Details of bullying death come to light with release of transcript

Kenneth Suttner

The transcript of the Howard County Coroner's Inquest into the suicide death of 17-year-old Kenneth Suttner reads like an ongoing narrative of what witnesses described as the mental torture of a sensitive young man ending in the inevitable taking of his own life.

Witnesses recounted episodes of bullying and harassment in every aspect of Suttner's life: Personal, school, and perhaps most devastatingly, work. The transcript of the January, 2017 inquest reveals that many of those closest to Suttner at school, including teachers and administrators, were unaware that he was having any problem with bullying or harassment.

But other stories come closer to explaining the depression Suttner reported feeling at least a week before the took his own life. One relates how Suttner, who struggled with weight and speech issues, was talking to a female friend who had come into the Fayette Dairy Queen where he worked. As he was filling napkin dispensers and talking to the girl, the transcript tells how a witness described his boss, Harley Branham, screaming and cursing at him to get back to work. The witness said Branham sometimes bullied Suttner so badly he would go outside and cry.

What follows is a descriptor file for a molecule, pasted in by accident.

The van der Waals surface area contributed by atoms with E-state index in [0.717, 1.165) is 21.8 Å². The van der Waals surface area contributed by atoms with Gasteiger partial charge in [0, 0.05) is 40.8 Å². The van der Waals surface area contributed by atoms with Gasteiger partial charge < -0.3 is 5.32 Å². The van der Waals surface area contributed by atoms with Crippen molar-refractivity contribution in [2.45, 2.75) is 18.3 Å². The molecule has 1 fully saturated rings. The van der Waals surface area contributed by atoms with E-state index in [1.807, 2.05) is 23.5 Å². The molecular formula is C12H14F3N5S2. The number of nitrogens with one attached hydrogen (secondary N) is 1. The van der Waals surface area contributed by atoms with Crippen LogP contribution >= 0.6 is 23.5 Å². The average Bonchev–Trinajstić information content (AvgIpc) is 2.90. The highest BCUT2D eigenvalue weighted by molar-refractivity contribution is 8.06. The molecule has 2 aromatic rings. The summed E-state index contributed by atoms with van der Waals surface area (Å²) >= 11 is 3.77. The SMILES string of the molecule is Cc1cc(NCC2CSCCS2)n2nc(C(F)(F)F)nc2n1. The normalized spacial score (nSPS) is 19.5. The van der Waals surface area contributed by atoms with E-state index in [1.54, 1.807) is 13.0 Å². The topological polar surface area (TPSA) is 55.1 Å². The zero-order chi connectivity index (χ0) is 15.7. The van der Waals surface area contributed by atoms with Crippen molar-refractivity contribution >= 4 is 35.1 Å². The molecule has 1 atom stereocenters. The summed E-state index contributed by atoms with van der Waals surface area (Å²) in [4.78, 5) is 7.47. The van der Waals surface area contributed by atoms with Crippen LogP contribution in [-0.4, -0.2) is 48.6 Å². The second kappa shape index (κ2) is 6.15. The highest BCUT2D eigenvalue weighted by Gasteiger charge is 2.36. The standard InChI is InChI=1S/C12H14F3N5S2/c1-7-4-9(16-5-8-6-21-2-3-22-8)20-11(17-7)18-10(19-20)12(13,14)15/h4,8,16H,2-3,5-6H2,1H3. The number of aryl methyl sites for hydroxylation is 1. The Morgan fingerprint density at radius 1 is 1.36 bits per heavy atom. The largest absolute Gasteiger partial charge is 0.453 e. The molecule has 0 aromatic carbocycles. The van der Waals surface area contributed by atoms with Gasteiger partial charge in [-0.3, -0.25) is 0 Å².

Witness after witness testified it was Suttner's work environment that was at the heart of his despair. One witness said Suttner told her he had tried suicide before but could not go through with it.

The witnesses, including friends, relatives, teachers and school staff all told of a vibrant, easygoing boy who would mask his own problems to help others feel better. Then, Suttner began telling friends he didn't think he could take it anymore.

So, just before Christmas in 2016, Kenneth Suttner began writing notes to friends and relatives and left them on his bed to be found later. The notes to his friends asked them to respect his decision to take his own life, according to the transcript. He told them he loved them. He sent text messages. And then, the transcript describes Suttner going to one of his favorite places out in the country where he ended his life.

His friends, who had mounted a frantic search for him during the period of text messaging, were mere minutes late finding him.

The entire transcript spans 259 pages but many of the contents are not suitable for our audience.

A judge ruled this week the transcript should be released.

Editor's note: This story has been edited to correct the victim's age at time of death and to correct the year of the inquest.

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